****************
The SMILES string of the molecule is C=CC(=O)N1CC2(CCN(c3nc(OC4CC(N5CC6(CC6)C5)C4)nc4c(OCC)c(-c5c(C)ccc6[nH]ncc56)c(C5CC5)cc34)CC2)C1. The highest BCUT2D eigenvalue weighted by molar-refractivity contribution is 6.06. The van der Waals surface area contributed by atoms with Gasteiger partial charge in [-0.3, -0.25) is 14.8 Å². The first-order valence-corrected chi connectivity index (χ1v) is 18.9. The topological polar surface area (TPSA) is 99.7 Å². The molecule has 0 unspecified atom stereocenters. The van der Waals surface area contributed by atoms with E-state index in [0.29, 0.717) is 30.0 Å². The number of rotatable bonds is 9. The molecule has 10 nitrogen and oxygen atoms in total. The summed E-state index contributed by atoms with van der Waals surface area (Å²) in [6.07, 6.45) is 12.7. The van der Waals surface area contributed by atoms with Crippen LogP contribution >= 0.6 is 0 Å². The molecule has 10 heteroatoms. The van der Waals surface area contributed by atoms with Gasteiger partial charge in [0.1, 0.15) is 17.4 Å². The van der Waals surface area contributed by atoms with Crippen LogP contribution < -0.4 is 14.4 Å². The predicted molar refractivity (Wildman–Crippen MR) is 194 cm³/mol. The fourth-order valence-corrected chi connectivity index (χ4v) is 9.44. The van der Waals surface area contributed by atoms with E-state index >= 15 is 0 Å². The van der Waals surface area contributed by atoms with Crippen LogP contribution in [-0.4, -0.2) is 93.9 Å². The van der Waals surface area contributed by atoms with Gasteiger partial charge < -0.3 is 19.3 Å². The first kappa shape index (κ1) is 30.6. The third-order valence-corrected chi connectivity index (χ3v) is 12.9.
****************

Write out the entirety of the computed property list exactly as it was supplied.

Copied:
The SMILES string of the molecule is C=CC(=O)N1CC2(CCN(c3nc(OC4CC(N5CC6(CC6)C5)C4)nc4c(OCC)c(-c5c(C)ccc6[nH]ncc56)c(C5CC5)cc34)CC2)C1. The highest BCUT2D eigenvalue weighted by molar-refractivity contribution is 6.06. The van der Waals surface area contributed by atoms with Gasteiger partial charge in [-0.3, -0.25) is 14.8 Å². The first-order valence-corrected chi connectivity index (χ1v) is 18.9. The topological polar surface area (TPSA) is 99.7 Å². The molecule has 0 unspecified atom stereocenters. The van der Waals surface area contributed by atoms with E-state index in [0.29, 0.717) is 30.0 Å². The number of rotatable bonds is 9. The molecule has 10 nitrogen and oxygen atoms in total. The summed E-state index contributed by atoms with van der Waals surface area (Å²) in [6.07, 6.45) is 12.7. The van der Waals surface area contributed by atoms with Crippen LogP contribution >= 0.6 is 0 Å². The molecule has 10 heteroatoms. The van der Waals surface area contributed by atoms with Gasteiger partial charge in [0.1, 0.15) is 17.4 Å². The van der Waals surface area contributed by atoms with Crippen LogP contribution < -0.4 is 14.4 Å². The predicted molar refractivity (Wildman–Crippen MR) is 194 cm³/mol. The fourth-order valence-corrected chi connectivity index (χ4v) is 9.44. The van der Waals surface area contributed by atoms with E-state index >= 15 is 0 Å². The van der Waals surface area contributed by atoms with Crippen LogP contribution in [-0.4, -0.2) is 93.9 Å². The van der Waals surface area contributed by atoms with Gasteiger partial charge < -0.3 is 19.3 Å². The first kappa shape index (κ1) is 30.6. The third-order valence-corrected chi connectivity index (χ3v) is 12.9.